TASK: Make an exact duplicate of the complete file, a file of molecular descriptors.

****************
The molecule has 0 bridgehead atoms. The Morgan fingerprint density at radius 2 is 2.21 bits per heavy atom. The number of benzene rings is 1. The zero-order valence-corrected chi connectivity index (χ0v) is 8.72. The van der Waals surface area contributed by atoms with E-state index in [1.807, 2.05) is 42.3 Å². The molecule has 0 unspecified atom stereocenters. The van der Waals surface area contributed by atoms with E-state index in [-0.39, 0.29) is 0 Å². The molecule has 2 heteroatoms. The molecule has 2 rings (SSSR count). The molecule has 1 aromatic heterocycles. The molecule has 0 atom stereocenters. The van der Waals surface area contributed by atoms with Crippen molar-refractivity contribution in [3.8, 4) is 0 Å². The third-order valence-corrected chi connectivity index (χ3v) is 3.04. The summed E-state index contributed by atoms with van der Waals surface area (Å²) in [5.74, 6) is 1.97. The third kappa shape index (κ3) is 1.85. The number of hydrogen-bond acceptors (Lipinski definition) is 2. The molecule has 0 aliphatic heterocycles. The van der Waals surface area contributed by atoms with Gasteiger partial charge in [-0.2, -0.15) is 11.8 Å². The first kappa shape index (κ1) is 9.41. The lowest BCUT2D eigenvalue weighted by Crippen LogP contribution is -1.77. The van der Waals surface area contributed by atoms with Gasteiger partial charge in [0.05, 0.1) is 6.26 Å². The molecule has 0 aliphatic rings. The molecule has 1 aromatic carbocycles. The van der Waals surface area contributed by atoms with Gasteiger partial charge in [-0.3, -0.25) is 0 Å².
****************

The molecule has 0 bridgehead atoms. The Morgan fingerprint density at radius 2 is 2.21 bits per heavy atom. The number of benzene rings is 1. The zero-order valence-corrected chi connectivity index (χ0v) is 8.72. The van der Waals surface area contributed by atoms with E-state index in [1.807, 2.05) is 42.3 Å². The molecule has 0 unspecified atom stereocenters. The van der Waals surface area contributed by atoms with E-state index in [-0.39, 0.29) is 0 Å². The molecule has 2 heteroatoms. The molecule has 2 rings (SSSR count). The molecule has 1 aromatic heterocycles. The molecule has 0 atom stereocenters. The van der Waals surface area contributed by atoms with Crippen molar-refractivity contribution in [3.8, 4) is 0 Å². The third-order valence-corrected chi connectivity index (χ3v) is 3.04. The summed E-state index contributed by atoms with van der Waals surface area (Å²) in [5.74, 6) is 1.97. The third kappa shape index (κ3) is 1.85. The number of hydrogen-bond acceptors (Lipinski definition) is 2. The molecule has 0 aliphatic heterocycles. The van der Waals surface area contributed by atoms with Gasteiger partial charge in [-0.2, -0.15) is 11.8 Å². The first kappa shape index (κ1) is 9.41. The lowest BCUT2D eigenvalue weighted by Crippen LogP contribution is -1.77. The van der Waals surface area contributed by atoms with Gasteiger partial charge in [0.05, 0.1) is 6.26 Å². The molecule has 0 aliphatic rings. The molecule has 1 aromatic carbocycles. The van der Waals surface area contributed by atoms with Gasteiger partial charge in [-0.3, -0.25) is 0 Å².